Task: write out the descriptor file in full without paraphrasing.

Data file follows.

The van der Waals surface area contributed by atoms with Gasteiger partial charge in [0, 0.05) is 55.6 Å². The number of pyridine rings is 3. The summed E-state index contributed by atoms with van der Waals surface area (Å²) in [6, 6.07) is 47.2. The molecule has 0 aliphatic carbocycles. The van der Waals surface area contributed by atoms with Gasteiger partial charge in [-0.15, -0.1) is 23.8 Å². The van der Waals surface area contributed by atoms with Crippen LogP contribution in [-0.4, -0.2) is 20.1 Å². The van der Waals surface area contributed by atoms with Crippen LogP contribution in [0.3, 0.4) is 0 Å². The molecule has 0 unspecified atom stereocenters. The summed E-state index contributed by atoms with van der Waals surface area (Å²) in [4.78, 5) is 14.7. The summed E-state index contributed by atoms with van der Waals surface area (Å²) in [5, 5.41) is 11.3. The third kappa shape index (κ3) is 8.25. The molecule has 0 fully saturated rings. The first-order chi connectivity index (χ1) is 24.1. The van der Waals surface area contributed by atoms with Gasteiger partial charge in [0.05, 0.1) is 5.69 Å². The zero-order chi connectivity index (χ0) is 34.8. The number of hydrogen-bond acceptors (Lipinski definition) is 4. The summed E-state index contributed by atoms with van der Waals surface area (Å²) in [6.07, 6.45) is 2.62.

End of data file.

The van der Waals surface area contributed by atoms with Gasteiger partial charge in [0, 0.05) is 55.6 Å². The number of pyridine rings is 3. The summed E-state index contributed by atoms with van der Waals surface area (Å²) in [6, 6.07) is 47.2. The molecule has 0 aliphatic carbocycles. The van der Waals surface area contributed by atoms with Gasteiger partial charge in [-0.15, -0.1) is 23.8 Å². The van der Waals surface area contributed by atoms with Crippen LogP contribution in [-0.4, -0.2) is 20.1 Å². The van der Waals surface area contributed by atoms with Crippen LogP contribution in [0.3, 0.4) is 0 Å². The molecule has 0 unspecified atom stereocenters. The summed E-state index contributed by atoms with van der Waals surface area (Å²) in [4.78, 5) is 14.7. The summed E-state index contributed by atoms with van der Waals surface area (Å²) in [5, 5.41) is 11.3. The third kappa shape index (κ3) is 8.25. The molecule has 0 fully saturated rings. The first-order chi connectivity index (χ1) is 24.1. The van der Waals surface area contributed by atoms with Gasteiger partial charge in [0.05, 0.1) is 5.69 Å². The zero-order chi connectivity index (χ0) is 34.8. The number of hydrogen-bond acceptors (Lipinski definition) is 4. The summed E-state index contributed by atoms with van der Waals surface area (Å²) in [6.07, 6.45) is 2.62.